Before we look for specific examples in the famous short story "Leiningen Versus the Ants" by Carl Stephenson, we need to define our terms. Imagery in literature is the use of descriptive language that appeals to the senses to add to the reader's appreciation of a story. This includes not only the visual sense, but also sound, smell, taste, and touch. The main conflict of this short story is the battle of Leiningen and his workers to save Leiningen's plantation in the remote Brazilian rainforest from a relentless horde of millions of ravenous ants.
The author uses imagery in "Leiningen Versus the Ants" to highlight the remoteness of the location, the danger that the defenders of the plantation face, and the intelligence and relentlessness of the ants. Some of the imagery is used specifically to evoke a sensation of terror. Let's look at some examples. One of the first vivid images we receive, before the ants even arrive, is a horde of terrified animals fleeing the onslaught of the ants.
It was announced by a stampede of animals, timid and savage, hurtling past each other; jaguars and pumas flashing by nimble stags of the pampas, bulky tapirs, no longer hunters, themselves hunted, outpacing fleet kinkajous, maddened herds of cattle, heads lowered, nostrils snorting, rushing through tribes of loping monkeys, chattering in a dementia of terror; then followed the creeping and springing denizens of bush and steppe, big and little rodents, snakes, and lizards.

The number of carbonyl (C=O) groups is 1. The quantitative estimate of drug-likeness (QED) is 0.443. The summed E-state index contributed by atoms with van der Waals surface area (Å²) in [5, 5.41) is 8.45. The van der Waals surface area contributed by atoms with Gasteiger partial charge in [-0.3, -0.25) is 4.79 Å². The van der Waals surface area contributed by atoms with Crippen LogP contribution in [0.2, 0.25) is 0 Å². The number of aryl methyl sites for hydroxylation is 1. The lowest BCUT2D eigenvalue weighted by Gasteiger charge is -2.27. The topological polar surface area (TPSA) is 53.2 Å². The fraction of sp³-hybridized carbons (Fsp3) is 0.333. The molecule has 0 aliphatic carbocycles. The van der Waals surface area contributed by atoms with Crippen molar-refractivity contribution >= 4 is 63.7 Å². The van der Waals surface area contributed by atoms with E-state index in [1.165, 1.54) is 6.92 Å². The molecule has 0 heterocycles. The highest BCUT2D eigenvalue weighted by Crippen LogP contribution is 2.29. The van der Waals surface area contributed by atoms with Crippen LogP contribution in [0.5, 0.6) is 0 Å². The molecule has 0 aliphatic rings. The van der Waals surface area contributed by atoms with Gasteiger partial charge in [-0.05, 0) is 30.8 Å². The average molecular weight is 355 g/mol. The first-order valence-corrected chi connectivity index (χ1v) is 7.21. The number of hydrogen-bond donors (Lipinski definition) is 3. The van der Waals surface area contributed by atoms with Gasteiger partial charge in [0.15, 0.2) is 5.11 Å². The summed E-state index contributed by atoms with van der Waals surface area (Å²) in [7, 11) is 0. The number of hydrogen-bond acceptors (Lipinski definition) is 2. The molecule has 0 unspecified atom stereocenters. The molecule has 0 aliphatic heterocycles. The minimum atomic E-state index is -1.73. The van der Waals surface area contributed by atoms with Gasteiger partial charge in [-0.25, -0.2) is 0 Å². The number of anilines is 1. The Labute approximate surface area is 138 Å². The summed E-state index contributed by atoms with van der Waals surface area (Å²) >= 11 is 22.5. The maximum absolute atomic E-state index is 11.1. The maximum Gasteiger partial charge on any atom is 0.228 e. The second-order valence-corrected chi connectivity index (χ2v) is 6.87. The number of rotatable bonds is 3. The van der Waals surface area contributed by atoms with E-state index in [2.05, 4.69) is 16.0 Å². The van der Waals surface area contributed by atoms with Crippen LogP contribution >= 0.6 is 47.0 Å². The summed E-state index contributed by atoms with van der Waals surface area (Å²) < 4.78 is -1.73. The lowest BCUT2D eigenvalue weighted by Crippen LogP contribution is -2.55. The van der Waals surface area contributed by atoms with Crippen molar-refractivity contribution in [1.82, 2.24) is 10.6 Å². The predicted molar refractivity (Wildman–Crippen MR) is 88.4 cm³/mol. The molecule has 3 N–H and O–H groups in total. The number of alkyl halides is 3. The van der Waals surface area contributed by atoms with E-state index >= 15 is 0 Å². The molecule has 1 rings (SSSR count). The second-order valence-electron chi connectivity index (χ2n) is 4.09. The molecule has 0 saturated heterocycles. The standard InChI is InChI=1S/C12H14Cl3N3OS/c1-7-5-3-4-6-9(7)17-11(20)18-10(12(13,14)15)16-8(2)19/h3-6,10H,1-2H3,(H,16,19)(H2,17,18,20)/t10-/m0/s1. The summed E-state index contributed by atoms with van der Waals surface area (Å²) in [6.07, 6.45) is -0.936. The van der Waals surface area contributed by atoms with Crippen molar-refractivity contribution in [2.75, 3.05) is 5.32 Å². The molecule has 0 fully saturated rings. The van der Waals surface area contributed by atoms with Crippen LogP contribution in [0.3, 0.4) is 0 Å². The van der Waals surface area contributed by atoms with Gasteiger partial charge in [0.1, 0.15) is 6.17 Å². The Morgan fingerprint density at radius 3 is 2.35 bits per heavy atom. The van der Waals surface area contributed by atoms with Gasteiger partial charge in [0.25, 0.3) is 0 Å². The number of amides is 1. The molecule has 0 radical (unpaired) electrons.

This image is mainly visual, and we see in it the abject terror that all the other animals in the jungle feel towards the ants. Even predators flee from them. Besides the visual image, we get a hint of the noise they make as the monkeys are "chattering in a dementia of terror."
Stephenson then gives a description of the defenses that Leiningen has devised, which enables readers to visualize the layout of the plantation in relation to the ant's attack. When the ants arrive, they are like a relentless horde from hell. This image is also amazingly vivid:
It was a sight one could never forget. Over the range of hills, as far as eye could see, crept a darkening hem, ever longer and broader, until the shadow spread across the slope from east to west, then downwards, downwards, uncannily swift, and all the green herbage of that wide vista was being mown as by a giant sickle, leaving only the vast moving shadow, extending, deepening, and moving rapidly nearer.
Another image illustrates the horrifying death that awaits Leiningen and his workers if the ants manage to break through their defenses. Stephenson describes what happens when the ants attack a pampas stag, a type of deer or antelope.
Down the slope of the distant hill there came toward him a singular being, writhing rather than running, an animal-like blackened statue with shapeless head and four quivering feet that knuckled under almost ceaselessly. When the creature reached the far bank of the ditch and collapsed opposite Leiningen, he recognized it as a pampas stag, covered over and over with ants. It had strayed near the zone of the army. As usual, they had attacked its eyes first. Blinded, it had reeled in the madness of hideous torment straight into the ranks of its persecutors, and now the beast swayed to and fro in its death agony.
Other vivid examples of imagery in the story include the ants swarming and drowning as they try to cross the water-filled ditch, their attack on the worker with the spade, the burning of the petrol-filled ditch, and the attack of the ants on Leiningen when he makes a desperate run toward the dam.